Written by Rabbi Shulamait Ambalu
I really hope you will be able to spend Yom Kippur in a Reform Synagogue. But there was once a very different sort of ritual, as the Mishnah describes,1 over two thousand years in the past. The High Priest alone could enter the Temple’s Holy of Holies to perform the atonement ritual. As often happens, there was an underlying conflict about this should be done. Members of the priesthood were suspected of still being attached to the historic movement called the Sadducees, who believe that we must only follow the Torah’s accepted and written word. The rabbis, who write down the rules as we have them today, describe themselves as teachers and mentors of the priests, spending a whole seven days preparing the High Priest for his Yom Kippur moment. They are descendants of the Pharisees, a movement who believe in oral interpretation of the Torah. They force the High Priest to swear an oath that he will perform the actions according to their instructions, and that he will not change a single thing. After making him swear this oath, the high Priest turns aside and weeps. He does this because he knows he is not trusted. Then the rabbis also turn aside and cry; they are aware that it is forbidden to cast doubt on a fellow Jew; but they do it because they must.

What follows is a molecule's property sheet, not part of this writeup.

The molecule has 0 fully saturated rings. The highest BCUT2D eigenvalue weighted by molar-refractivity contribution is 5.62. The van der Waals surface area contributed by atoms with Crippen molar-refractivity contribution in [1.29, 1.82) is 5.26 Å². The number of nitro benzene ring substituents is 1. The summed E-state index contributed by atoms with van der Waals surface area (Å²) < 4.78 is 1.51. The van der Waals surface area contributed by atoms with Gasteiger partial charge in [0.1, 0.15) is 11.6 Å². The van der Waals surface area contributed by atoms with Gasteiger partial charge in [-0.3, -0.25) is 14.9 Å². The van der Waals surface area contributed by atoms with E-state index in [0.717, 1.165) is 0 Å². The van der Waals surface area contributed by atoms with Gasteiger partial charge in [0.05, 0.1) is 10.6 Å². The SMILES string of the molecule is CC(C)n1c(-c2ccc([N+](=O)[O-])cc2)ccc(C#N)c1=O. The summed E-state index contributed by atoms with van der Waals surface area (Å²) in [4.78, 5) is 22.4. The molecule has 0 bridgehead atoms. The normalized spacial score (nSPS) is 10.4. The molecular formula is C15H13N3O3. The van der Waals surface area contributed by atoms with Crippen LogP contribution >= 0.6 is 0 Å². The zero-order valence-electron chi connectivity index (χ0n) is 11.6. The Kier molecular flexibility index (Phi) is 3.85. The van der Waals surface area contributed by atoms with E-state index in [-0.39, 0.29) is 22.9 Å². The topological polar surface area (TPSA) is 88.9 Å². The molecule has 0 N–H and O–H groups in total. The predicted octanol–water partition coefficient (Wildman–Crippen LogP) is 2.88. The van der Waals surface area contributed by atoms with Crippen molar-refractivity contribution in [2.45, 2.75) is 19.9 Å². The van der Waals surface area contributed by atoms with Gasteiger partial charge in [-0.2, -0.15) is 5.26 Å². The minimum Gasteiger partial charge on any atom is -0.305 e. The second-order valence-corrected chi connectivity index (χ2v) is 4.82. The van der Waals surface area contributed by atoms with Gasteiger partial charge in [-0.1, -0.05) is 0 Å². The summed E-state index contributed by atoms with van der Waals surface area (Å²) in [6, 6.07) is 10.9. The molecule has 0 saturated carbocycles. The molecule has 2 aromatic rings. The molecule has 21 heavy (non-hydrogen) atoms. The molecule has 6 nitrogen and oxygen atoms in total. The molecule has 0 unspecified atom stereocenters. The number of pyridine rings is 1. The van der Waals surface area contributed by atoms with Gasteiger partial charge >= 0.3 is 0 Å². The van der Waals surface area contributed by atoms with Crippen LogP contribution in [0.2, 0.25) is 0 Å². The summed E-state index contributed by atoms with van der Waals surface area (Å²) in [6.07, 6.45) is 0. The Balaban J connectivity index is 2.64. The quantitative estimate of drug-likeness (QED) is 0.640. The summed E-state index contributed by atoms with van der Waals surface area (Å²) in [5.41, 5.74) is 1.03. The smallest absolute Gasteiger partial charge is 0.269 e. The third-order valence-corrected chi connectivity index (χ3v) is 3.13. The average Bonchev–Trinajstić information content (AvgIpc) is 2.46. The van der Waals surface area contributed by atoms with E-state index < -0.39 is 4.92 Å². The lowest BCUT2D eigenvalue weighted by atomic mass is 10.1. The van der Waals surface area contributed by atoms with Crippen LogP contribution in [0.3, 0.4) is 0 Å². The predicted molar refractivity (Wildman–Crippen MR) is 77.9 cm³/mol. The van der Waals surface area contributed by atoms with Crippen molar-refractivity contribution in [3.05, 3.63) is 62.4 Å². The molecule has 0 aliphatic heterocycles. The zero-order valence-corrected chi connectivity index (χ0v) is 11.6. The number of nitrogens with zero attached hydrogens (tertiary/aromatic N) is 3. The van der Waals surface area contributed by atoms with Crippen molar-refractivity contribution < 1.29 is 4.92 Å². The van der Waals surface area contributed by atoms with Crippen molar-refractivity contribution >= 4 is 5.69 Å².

I love this text. It’s a powerful and also helpful metaphor for change and for conflict. It’s also a story of two Jewish movements, who are in many ways different. In the late 1600’s Rabbi Jacob Emden says that in fact the differences between Sadducees and Pharisees are very few, amounting to only a handful of details. There is more that unites them then sets them against each other, and that it is the bigger tasks that they actually share, that causes them to weep!
I hope that this Yom Kippur, our tears bring us comfort. I wish you a good seal, Chatimah tovah, in life’s book
1-M Yoma 1:5